Ok, ok. As bad as I made it sound, the trip was not all bad. In fact, without this blog post, I might have been able to look back on it fondly in months to come with the rose-colored glasses that the future always provides for the past. There were certainly some highlights, enough to keep me from regretting the entire weekend despite the way I am still walking like an arthritic old man, 3 days later.

Some of my fonder memories include:

  • Watching my dog clean all of our clocks in an impressive display of agility and endurance. Hopping up and down boulders, racing ahead of us and back down, I swear Olive did that mountain at least three times, and seemed downright giddy while doing it. We had countless people stop to ask us if she was a dog or a mountain goat. Honestly, sometimes I’m not sure myself.
  • Snacks on the way up the mountain. And at the top. And on the way down. Seriously — does food ever taste as good as when you are testing your physical limits? I say no.
  • Conquering my fears Blowing my fears out of the water and joining my husband for a family portrait on a pile of rocks at 14,000 feet.
  • Enjoying a sunny day alongside friends with whom we have a good, long history, with whom we don’t always get enough chances to catch up.
  • Finding an m&m on the trail, dusting it off, and eating it on a bet with the promise of a dollar and a beer. It was peanut butter — one of the best I’ve ever tasted.

    The farthest, tallest peak in the background, directly above my head, was our goal. This was clearly early in the morning when we were all still bright-eyed and bushy-tailed.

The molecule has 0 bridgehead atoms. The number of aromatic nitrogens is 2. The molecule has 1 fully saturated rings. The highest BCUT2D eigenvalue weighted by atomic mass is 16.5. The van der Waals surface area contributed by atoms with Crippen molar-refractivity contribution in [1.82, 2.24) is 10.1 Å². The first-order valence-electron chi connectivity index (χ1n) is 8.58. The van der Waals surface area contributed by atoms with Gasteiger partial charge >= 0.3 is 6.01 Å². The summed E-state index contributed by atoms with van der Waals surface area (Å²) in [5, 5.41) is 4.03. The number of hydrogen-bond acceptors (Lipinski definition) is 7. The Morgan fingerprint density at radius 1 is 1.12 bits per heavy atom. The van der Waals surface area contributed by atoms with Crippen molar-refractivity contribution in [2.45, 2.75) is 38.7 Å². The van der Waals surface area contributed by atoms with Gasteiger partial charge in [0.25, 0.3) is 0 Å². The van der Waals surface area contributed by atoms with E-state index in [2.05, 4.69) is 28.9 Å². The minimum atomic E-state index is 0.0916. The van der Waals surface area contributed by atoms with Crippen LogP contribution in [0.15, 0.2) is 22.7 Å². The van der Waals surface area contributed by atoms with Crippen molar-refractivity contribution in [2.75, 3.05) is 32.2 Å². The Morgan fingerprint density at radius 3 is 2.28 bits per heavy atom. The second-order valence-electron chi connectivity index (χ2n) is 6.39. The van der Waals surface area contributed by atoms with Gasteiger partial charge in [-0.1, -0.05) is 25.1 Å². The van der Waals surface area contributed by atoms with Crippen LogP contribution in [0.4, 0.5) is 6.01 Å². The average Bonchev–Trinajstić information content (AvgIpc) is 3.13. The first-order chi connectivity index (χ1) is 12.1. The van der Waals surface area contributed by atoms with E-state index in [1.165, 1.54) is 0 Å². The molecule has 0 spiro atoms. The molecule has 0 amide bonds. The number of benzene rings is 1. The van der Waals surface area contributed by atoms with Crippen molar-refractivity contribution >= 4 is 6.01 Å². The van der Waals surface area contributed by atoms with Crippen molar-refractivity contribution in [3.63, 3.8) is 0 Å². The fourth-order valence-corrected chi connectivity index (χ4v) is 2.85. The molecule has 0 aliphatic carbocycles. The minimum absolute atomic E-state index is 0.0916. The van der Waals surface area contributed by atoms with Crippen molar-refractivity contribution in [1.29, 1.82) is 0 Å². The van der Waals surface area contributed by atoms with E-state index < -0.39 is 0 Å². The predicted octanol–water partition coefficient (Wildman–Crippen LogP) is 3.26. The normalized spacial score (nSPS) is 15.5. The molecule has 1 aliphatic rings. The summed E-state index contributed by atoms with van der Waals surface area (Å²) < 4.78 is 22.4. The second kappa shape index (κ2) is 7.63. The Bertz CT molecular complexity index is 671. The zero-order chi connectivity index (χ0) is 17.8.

• Learning that the boulders do not actually fall into place like stairs, and meeting the magical elves that spend their days rearranging these massive rocks into retaining walls and staircases. I was humbled by their plight and momentarily set my exhaustion aside to thank them for making the trek at least a little easier — and safer.
  • As hard as it was, climbing the final boulder field and joining complete strangers in high fives and this massive, shared accomplishment as we basked in the breathtaking views from the top.
  • Finding out that some of these “complete strangers” that we’d been leap-frogging on our hike and exchanging bits of small-talk along the way went to our college. Small world.
  • Trotting back down the mountain with just Olive (both of us were faster than our cohorts on the descent), and stopping for a moment to hear, literally, nothing. Zero sounds. It is not often that I do not hear the whirr of electronics, the buzz of city noise, or the chatter of neighbors, and every once in awhile, it is refreshing.
  • Oh, yeah, and this.
  • And this.
  • And this.

The views, the company and the memories — yes I will hold onto those. But, needless to say, the physical exertion of this trip literally wore me out, and I think it will be awhile before I have another weekend like this. Well, except for next weekend, when I run a half-marathon through the mountains.

… Once again, who have I become??

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2 thoughts on “Work, work, work

    • Thanks Nicole! Yes. I have to often remind myself during these long, difficult treks that I’m lucky to have the experience. Glad you enjoyed reading!